Saturday, May 28, 2005

Natural Wonders, On-Leash

There’s a new walking trail, and it’s near where we live. Next to the new recreation centre, the trail is about one km out --- and the same one km back. A road, a paved path and an unpaved path all run parallel to the tributary to Mission Creek.

Trail behind the Capital News Centre

Sandy and I walk there three or four times a week, even though it’s all supposed to be on-leash. I’m learning to lead; she’s learning to trust me to lead. There have been fewer “snarling ball of fury” episodes when we encounter other on-leash dogs.

Besides the dogs, we’ve seen a plenty of ducks, Canada geese, and a pair of herons. They are beautiful standing still, and magnificent in flight. They’re as tall as Sandy, with a wingspan that looks like an airplane. The red-winged blackbirds are out. There must have been a hundred of them today.

One day Sandy flushed a pheasant. It’s hard to say who was the most surprised of the three of us, but it was probably not the pheasant. Living in the grass next to the dog-walking path, you’d think it would realize dogs were going to flush it. But Sandy is no bird dog. She was shocked to see that guy take off right in front of her nose.

Today there were fish. Really big fish, at least two feet long, and thrashing. I don’t know what kind of fish they were. Maybe carp. Maybe even Kokanee; we get those in Mission Creek. Sandy was standing in the water by one bank, and there was a fish explosion on the other bank. She leapt straight up in the air, landed in the water again, and rushed up the bank.

Sandy, looking casual

Once safely on dry land she tried to look casual.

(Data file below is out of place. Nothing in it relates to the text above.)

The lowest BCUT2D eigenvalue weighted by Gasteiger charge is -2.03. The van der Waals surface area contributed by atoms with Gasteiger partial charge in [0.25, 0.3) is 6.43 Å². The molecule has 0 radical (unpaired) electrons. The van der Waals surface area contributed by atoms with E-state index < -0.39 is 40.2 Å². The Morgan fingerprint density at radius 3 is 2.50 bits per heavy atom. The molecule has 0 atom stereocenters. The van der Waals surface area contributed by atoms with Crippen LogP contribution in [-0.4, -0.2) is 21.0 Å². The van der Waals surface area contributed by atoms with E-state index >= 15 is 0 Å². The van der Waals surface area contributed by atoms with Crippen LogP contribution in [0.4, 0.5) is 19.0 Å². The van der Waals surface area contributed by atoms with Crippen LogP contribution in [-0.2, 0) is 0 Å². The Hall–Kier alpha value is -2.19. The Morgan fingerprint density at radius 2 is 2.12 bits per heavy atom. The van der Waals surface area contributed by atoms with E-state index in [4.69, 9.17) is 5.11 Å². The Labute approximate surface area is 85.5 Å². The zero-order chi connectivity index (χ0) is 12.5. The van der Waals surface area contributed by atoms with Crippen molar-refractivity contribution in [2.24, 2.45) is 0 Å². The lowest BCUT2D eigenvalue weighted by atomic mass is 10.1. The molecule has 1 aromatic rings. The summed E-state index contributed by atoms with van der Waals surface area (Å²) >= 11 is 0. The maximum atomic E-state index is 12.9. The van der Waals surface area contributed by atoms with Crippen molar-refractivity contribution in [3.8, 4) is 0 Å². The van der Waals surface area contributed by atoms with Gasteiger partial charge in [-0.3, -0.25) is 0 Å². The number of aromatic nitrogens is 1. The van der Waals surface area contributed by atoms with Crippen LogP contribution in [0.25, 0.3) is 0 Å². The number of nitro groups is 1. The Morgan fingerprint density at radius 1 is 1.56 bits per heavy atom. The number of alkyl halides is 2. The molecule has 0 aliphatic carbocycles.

The Law Won

Thursday morning my dog Sandy scooted out the back door, ran through my yard, and ran through the yard next door. She came back when I called her. In the less-than-two-minutes she was running at large, she barked at some woman who happened to be walking by on the other side of the road.

Hours later, Bob-The-By-Law-Officer arrived. While he patted Sandy and offered her treats, he issued a “Friendly Written Warning” alleging that my dog is an AGGRESSIVE DOG.

A friendly written warning
Friendly Written Warning

Bob was friendly enough, but it didn’t seem a very friendly written warning.

According to Bob, the woman had come back to the house to get the house number, and was “surprised” to see Sandy at the front window. So the dog was inside --- not running at large --- in the front window, and so was Eric. I was working outside, pressure washing the deck. There is no way she could not have seen this. But rather than speak to me or to Eric, she made a note of the house number --- where the dog was not running at large --- and phoned Dog Control.

I know I am a newcomer, having lived here just under nine years. But this is my question: Have the people here ALWAYS been whiny babies, running off to tell mommy or daddy when someone breaks a rule? Or is this something recent? Because where I grew up we were taught that grownups work things out in a civilized fashion, and only when that becomes impossible do we bring in “The Authorities.” Or invade.